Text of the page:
A snow storm here in Sweden snapped the frayed, old telephone-wiring running to our house on Wednesday, which also carried our internet service. In the two days that the internet was off I worked on projects in very concentrated ways: re-writing a book chapter, and reading for hours.

I couldn’t stop being aware of the absence of the internet. I kept forgetting that it wasn’t there, thinking “oh, I’ll do this / check this / read this …” and then remembering a moment later that I couldn’t.

How long would it take for its absence to feel normal?


During the snowstorm I reflected:

I realize how much of a distraction it usually is to have the internet on my computer – I spend time checking my email, looking at Facebook, and the news – but also checking my various blogs and doing other random things online. But as soon as it [the internet] returns I don’t think I’ll be able to resist turning the connection back on. I find it a relief as well that we don’t have access to movies or TV, which we usually might watch online. For about eight years I did not watch TV. Now, with the internet it is so easy, but I don’t like how it makes me feel. Not having it [the internet] gives me the feeling of having more space and peace. Yet, when it’s there, and I’m feeling tired and lonely, the temptation is often too great….

This passage could perhaps have been written by many of us living now. What strikes me is what it’s not about. It’s not about the practical issues of being only semi-connected. I could still get online with my cell phone to check and send emails, but I had to reschedule a phone meeting, I couldn’t get the work done I’d planned to do, and wasn’t sure how soon I’d be able to. These practicalities certainly did give me some anxiety, but what I wrote reflects something else: a sort of underlying desire for more peace/concentration/quiet, constantly defeated with compulsive connecting.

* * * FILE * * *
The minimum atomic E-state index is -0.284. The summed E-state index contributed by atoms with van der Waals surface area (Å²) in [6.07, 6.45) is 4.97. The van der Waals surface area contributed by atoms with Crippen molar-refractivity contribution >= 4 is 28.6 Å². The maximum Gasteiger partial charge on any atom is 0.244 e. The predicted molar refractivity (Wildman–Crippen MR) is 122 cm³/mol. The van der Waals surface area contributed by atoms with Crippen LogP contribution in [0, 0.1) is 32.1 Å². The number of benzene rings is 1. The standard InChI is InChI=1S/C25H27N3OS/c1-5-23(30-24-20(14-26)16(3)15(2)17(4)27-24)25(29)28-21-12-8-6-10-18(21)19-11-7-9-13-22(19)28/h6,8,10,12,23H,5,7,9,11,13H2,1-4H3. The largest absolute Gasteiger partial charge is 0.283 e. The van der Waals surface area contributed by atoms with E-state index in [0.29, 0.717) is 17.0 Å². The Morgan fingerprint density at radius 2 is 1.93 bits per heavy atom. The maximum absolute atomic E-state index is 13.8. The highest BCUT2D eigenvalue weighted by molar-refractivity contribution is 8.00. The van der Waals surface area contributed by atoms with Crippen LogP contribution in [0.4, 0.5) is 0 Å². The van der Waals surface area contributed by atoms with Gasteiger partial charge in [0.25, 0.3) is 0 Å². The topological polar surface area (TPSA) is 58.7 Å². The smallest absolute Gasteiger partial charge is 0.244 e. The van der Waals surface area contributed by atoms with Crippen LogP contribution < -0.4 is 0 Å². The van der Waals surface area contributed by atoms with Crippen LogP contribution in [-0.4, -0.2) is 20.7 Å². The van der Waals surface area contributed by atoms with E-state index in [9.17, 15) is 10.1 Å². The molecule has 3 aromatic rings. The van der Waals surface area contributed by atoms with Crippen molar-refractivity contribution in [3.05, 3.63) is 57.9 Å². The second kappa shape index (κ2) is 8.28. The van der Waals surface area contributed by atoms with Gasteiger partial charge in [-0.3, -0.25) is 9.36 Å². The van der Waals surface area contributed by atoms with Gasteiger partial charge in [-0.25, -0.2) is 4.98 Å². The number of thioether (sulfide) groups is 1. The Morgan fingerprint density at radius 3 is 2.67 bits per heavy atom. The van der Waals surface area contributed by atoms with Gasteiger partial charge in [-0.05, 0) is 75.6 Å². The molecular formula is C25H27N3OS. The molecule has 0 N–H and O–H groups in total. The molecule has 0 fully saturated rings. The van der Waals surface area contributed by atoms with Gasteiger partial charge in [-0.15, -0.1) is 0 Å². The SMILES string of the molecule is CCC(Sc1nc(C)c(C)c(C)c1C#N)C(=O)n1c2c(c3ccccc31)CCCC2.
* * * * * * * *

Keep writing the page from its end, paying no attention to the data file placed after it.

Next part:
It seems to me that this peace–compulsion dichotomy is something in and of itself. It is as though the experience of working and living with digital media is enveloped by these bigger behaviors (compulsions) and desires (peace). Objectively, we could participate in the digital world — just using these tools to get our work done without experiencing this tension. But, is that actually possible?

Re-reading the excerpts of interviews with this project’s NYC participants I was struck by H’s comment about being digitally connected:

So, you’re always on, but not present, so your mind is in another space. That’s something I want to get better at, being present.

She’s talking about this peace/compulsion conflict too, I think.

I feel this relates to what ethnographer and psychologist Sherry Turkle means when she talks about how technology itself is not bad for people, but we should be wary of the “habits of mind” it allows us to practice. In this very interesting TED talk she notes: